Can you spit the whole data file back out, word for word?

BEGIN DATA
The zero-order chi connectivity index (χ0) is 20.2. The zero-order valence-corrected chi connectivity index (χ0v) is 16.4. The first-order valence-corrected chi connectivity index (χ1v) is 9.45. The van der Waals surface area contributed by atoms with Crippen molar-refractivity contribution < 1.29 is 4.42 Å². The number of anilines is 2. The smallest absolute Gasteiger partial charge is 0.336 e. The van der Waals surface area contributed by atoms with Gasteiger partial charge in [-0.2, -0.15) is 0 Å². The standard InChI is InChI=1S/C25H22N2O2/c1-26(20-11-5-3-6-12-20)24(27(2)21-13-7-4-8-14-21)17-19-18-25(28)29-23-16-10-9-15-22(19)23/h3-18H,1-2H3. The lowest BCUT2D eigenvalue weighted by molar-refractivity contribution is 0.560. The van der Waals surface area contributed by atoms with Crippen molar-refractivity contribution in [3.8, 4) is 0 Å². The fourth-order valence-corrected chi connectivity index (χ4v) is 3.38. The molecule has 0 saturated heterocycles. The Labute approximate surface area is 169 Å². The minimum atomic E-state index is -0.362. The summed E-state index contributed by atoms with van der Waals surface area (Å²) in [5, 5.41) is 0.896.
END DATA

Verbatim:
The zero-order chi connectivity index (χ0) is 20.2. The zero-order valence-corrected chi connectivity index (χ0v) is 16.4. The first-order valence-corrected chi connectivity index (χ1v) is 9.45. The van der Waals surface area contributed by atoms with Crippen molar-refractivity contribution < 1.29 is 4.42 Å². The number of anilines is 2. The smallest absolute Gasteiger partial charge is 0.336 e. The van der Waals surface area contributed by atoms with Gasteiger partial charge in [-0.2, -0.15) is 0 Å². The standard InChI is InChI=1S/C25H22N2O2/c1-26(20-11-5-3-6-12-20)24(27(2)21-13-7-4-8-14-21)17-19-18-25(28)29-23-16-10-9-15-22(19)23/h3-18H,1-2H3. The lowest BCUT2D eigenvalue weighted by molar-refractivity contribution is 0.560. The van der Waals surface area contributed by atoms with Crippen molar-refractivity contribution in [3.8, 4) is 0 Å². The fourth-order valence-corrected chi connectivity index (χ4v) is 3.38. The molecule has 0 saturated heterocycles. The Labute approximate surface area is 169 Å². The minimum atomic E-state index is -0.362. The summed E-state index contributed by atoms with van der Waals surface area (Å²) in [5, 5.41) is 0.896.